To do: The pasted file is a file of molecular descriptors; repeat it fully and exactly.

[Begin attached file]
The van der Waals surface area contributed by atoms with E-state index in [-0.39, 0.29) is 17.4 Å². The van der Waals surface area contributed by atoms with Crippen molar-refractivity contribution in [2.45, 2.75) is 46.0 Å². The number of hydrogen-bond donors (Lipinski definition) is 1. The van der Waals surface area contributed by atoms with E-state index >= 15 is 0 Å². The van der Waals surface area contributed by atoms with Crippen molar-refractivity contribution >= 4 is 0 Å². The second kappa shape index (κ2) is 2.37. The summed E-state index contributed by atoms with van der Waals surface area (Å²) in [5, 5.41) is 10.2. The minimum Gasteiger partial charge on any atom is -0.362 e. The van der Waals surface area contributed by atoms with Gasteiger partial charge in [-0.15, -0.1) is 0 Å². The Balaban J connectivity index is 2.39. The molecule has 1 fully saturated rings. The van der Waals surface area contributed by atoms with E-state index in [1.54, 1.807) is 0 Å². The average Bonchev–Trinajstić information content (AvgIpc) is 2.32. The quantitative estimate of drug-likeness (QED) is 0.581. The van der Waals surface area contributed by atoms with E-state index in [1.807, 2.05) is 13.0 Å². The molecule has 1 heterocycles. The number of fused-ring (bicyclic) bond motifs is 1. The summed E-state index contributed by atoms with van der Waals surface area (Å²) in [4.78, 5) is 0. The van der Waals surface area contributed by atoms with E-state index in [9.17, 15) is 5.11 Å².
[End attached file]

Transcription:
The van der Waals surface area contributed by atoms with E-state index in [-0.39, 0.29) is 17.4 Å². The van der Waals surface area contributed by atoms with Crippen molar-refractivity contribution in [2.45, 2.75) is 46.0 Å². The number of hydrogen-bond donors (Lipinski definition) is 1. The van der Waals surface area contributed by atoms with E-state index >= 15 is 0 Å². The van der Waals surface area contributed by atoms with Crippen molar-refractivity contribution >= 4 is 0 Å². The second kappa shape index (κ2) is 2.37. The summed E-state index contributed by atoms with van der Waals surface area (Å²) in [5, 5.41) is 10.2. The minimum Gasteiger partial charge on any atom is -0.362 e. The van der Waals surface area contributed by atoms with Gasteiger partial charge in [-0.15, -0.1) is 0 Å². The Balaban J connectivity index is 2.39. The molecule has 1 fully saturated rings. The van der Waals surface area contributed by atoms with E-state index in [1.54, 1.807) is 0 Å². The average Bonchev–Trinajstić information content (AvgIpc) is 2.32. The quantitative estimate of drug-likeness (QED) is 0.581. The van der Waals surface area contributed by atoms with E-state index in [1.807, 2.05) is 13.0 Å². The molecule has 1 heterocycles. The number of fused-ring (bicyclic) bond motifs is 1. The summed E-state index contributed by atoms with van der Waals surface area (Å²) in [4.78, 5) is 0. The van der Waals surface area contributed by atoms with E-state index in [9.17, 15) is 5.11 Å².